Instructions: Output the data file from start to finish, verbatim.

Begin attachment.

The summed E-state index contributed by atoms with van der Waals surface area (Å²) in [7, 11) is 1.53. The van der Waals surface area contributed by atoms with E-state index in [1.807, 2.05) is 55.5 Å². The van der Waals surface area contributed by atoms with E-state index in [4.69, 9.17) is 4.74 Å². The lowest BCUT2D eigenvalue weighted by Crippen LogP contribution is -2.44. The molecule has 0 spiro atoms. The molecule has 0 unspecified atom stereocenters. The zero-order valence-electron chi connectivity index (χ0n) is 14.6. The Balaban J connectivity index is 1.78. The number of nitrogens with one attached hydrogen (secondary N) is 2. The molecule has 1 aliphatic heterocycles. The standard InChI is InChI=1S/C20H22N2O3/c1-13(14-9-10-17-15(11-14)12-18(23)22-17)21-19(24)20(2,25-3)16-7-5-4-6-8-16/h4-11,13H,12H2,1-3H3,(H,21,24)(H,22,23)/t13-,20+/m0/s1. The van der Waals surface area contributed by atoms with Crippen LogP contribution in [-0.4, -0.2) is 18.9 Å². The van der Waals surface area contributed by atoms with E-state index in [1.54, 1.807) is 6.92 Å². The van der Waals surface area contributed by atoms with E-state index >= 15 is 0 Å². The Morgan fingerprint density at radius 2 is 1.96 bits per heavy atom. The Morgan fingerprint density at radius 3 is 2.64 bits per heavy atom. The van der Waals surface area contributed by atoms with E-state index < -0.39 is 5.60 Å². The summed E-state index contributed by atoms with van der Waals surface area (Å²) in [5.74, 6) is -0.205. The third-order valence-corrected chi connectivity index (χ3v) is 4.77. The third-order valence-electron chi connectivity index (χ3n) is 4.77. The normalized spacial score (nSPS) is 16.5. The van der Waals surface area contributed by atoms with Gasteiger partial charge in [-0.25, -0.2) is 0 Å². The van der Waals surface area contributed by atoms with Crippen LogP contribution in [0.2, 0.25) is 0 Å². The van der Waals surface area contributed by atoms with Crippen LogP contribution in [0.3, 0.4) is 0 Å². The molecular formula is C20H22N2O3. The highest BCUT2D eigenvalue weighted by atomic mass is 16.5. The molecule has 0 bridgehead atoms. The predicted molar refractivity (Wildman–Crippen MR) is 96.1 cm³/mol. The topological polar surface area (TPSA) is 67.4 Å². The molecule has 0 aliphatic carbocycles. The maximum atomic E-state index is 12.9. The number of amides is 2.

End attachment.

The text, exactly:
The summed E-state index contributed by atoms with van der Waals surface area (Å²) in [7, 11) is 1.53. The van der Waals surface area contributed by atoms with E-state index in [1.807, 2.05) is 55.5 Å². The van der Waals surface area contributed by atoms with E-state index in [4.69, 9.17) is 4.74 Å². The lowest BCUT2D eigenvalue weighted by Crippen LogP contribution is -2.44. The molecule has 0 spiro atoms. The molecule has 0 unspecified atom stereocenters. The zero-order valence-electron chi connectivity index (χ0n) is 14.6. The Balaban J connectivity index is 1.78. The number of nitrogens with one attached hydrogen (secondary N) is 2. The molecule has 1 aliphatic heterocycles. The standard InChI is InChI=1S/C20H22N2O3/c1-13(14-9-10-17-15(11-14)12-18(23)22-17)21-19(24)20(2,25-3)16-7-5-4-6-8-16/h4-11,13H,12H2,1-3H3,(H,21,24)(H,22,23)/t13-,20+/m0/s1. The van der Waals surface area contributed by atoms with Crippen LogP contribution in [-0.4, -0.2) is 18.9 Å². The van der Waals surface area contributed by atoms with E-state index in [1.54, 1.807) is 6.92 Å². The van der Waals surface area contributed by atoms with E-state index >= 15 is 0 Å². The Morgan fingerprint density at radius 2 is 1.96 bits per heavy atom. The Morgan fingerprint density at radius 3 is 2.64 bits per heavy atom. The van der Waals surface area contributed by atoms with E-state index < -0.39 is 5.60 Å². The summed E-state index contributed by atoms with van der Waals surface area (Å²) in [5.74, 6) is -0.205. The third-order valence-corrected chi connectivity index (χ3v) is 4.77. The third-order valence-electron chi connectivity index (χ3n) is 4.77. The normalized spacial score (nSPS) is 16.5. The van der Waals surface area contributed by atoms with Gasteiger partial charge in [-0.25, -0.2) is 0 Å². The van der Waals surface area contributed by atoms with Crippen LogP contribution in [0.2, 0.25) is 0 Å². The van der Waals surface area contributed by atoms with Crippen LogP contribution in [0.3, 0.4) is 0 Å². The molecular formula is C20H22N2O3. The highest BCUT2D eigenvalue weighted by atomic mass is 16.5. The molecule has 0 bridgehead atoms. The predicted molar refractivity (Wildman–Crippen MR) is 96.1 cm³/mol. The topological polar surface area (TPSA) is 67.4 Å². The molecule has 0 aliphatic carbocycles. The maximum atomic E-state index is 12.9. The number of amides is 2.